|Squeezing of blood vessels may contribute to cognitive decline in Alzheimer's|
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Squeezing of blood vessels may contribute to cognitive decline in Alzheimer's
Reduced blood flow to the brain associated with early Alzheimer's may be caused by the contraction of cells wrapped around blood vessels, according to a UCL-led study that opens up a new way to potentially treat the disease
University College London
Reduced blood flow to the brain associated with early Alzheimer's may be caused by the contraction of cells wrapped around blood vessels, according to a UCL-led study that opens up a new way to potentially treat the disease.
Blood provides the brain's energy supply in the form of glucose and oxygen. Earlier studies have suggested the first change in Alzheimer's disease is a decrease in cerebral blood flow.
The study, published today in the journal Science and funded by the European Research Council, Wellcome and the Wolfson Foundation, looked at the role of pericytes, cells wrapped around capillaries that have the ability to contract and regulate blood flow.
Researchers examined capillaries in Alzheimer's-affected human brain tissue and in mice bred to develop Alzheimer's pathology, and found that they were squeezed by pericytes. They also applied amyloid beta protein (which accumulates in the brains of people with Alzheimer's) to slices of healthy brain tissue, and found that the capillaries were squeezed as a result.
They calculated that the constriction was severe enough to halve blood flow, which is comparable to the decrease in blood flow found in parts of the brain affected by Alzheimer's.
Lead author Dr Ross Nortley (UCL Queen Square Institute of Neurology) said: "Our study has, for the first time, identified the underlying mechanism behind the reduction of brain blood flow in Alzheimer's disease.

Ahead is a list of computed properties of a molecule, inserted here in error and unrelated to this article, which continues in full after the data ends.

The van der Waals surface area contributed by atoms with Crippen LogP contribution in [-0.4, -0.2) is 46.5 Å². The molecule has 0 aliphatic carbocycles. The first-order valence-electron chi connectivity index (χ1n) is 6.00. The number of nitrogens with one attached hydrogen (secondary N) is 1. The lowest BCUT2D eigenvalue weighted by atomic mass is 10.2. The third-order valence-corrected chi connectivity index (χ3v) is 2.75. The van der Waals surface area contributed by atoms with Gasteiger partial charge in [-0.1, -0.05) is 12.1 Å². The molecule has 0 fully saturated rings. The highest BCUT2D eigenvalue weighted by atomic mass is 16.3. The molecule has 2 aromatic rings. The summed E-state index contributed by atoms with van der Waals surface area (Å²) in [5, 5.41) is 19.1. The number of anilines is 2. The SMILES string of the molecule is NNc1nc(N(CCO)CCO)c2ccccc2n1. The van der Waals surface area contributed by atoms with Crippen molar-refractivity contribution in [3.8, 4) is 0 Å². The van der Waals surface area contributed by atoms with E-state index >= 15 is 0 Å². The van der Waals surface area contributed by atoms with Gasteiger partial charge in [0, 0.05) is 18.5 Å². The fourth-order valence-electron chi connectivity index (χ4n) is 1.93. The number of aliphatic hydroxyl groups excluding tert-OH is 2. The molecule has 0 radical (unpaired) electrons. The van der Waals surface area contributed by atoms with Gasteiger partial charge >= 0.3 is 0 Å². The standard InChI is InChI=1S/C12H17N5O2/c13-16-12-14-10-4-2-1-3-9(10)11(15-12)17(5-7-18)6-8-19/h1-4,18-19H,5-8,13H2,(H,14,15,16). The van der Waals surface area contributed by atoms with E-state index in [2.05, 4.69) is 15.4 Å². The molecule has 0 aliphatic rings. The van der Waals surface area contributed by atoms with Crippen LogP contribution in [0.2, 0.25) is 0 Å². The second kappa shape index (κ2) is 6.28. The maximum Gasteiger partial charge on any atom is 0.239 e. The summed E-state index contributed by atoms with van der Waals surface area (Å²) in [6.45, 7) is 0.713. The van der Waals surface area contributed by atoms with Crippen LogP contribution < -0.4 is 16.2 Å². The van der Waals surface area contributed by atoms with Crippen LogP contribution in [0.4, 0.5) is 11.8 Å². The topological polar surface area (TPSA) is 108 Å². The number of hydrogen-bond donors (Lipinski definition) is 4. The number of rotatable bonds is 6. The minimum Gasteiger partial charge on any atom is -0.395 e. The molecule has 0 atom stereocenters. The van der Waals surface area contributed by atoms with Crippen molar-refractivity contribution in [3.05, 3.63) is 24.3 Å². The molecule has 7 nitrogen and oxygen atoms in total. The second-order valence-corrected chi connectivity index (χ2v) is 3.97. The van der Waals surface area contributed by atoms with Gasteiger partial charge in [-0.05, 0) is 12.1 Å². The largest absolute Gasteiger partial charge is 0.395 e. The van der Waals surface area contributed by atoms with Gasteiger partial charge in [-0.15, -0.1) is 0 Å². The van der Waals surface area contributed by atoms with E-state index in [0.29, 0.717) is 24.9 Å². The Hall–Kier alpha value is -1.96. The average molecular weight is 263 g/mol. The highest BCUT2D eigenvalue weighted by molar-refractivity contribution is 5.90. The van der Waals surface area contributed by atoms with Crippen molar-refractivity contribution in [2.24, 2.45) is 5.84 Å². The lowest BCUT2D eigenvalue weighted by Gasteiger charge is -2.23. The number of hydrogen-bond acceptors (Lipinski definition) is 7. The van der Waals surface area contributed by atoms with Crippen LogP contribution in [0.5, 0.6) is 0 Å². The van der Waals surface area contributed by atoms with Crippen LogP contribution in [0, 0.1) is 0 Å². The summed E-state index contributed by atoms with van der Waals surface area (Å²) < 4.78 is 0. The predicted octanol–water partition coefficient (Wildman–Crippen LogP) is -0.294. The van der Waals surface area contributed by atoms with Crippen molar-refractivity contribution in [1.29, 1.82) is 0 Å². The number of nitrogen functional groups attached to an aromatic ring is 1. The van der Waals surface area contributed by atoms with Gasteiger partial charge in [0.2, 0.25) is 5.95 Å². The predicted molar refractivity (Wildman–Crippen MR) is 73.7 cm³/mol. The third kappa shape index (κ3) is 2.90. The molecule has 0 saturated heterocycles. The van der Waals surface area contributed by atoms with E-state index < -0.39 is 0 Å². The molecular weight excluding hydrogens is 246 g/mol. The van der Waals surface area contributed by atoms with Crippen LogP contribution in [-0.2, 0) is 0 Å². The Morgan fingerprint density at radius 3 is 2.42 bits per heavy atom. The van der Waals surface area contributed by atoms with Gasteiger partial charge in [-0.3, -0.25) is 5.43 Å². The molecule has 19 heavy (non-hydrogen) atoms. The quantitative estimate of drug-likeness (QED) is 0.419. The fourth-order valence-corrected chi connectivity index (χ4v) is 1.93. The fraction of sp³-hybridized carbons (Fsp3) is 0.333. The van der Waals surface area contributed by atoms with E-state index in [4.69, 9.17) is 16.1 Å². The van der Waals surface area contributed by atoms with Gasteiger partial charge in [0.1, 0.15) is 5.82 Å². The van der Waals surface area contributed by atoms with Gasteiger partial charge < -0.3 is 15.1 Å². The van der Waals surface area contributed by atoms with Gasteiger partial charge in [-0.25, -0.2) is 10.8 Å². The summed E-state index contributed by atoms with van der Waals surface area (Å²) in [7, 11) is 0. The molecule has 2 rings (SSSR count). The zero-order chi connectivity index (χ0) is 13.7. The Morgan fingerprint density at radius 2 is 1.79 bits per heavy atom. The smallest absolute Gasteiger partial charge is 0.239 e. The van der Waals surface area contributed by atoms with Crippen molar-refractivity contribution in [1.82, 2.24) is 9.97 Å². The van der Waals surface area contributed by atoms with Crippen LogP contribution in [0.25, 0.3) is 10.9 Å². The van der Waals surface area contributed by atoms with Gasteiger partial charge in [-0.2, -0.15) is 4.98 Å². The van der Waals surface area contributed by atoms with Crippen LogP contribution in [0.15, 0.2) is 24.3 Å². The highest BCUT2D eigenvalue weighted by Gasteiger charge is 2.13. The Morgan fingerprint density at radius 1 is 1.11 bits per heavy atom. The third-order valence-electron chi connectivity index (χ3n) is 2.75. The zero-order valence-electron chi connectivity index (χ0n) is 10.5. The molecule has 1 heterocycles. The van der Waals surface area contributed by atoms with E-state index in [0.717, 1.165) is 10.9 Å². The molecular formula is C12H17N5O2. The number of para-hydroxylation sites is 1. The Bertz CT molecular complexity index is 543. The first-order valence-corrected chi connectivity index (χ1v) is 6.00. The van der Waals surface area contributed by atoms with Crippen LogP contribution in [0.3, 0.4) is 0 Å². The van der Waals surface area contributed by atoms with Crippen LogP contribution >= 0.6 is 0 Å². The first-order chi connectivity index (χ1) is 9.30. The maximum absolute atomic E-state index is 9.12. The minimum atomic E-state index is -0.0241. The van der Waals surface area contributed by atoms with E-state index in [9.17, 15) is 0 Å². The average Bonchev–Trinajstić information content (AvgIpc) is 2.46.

"Since reduced blood flow is the first clinically detectable sign of Alzheimer's, our research generates new leads for possible treatments in the early phase of the disease."
Professor David Attwell (UCL Neuroscience, Physiology & Pharmacology), senior author of the study, said: "Damage to synapses and neurons in Alzheimer's is usually attributed to the actions of amyloid and tau proteins accumulating in the brain.
"Our research raises the question of what fraction of the damage is a consequence of the decrease in energy supply that amyloid produces by constricting the brain's finer blood vessels.
"In clinical trials, drugs that clear amyloid beta from the brain have not succeeded in slowing mental decline at a relatively late phase of the disease. We now have a new avenue for therapies intervening at an earlier stage."
The finding raises the prospect of treatments for Alzheimer's that are focused on keeping the pericytes relaxed.
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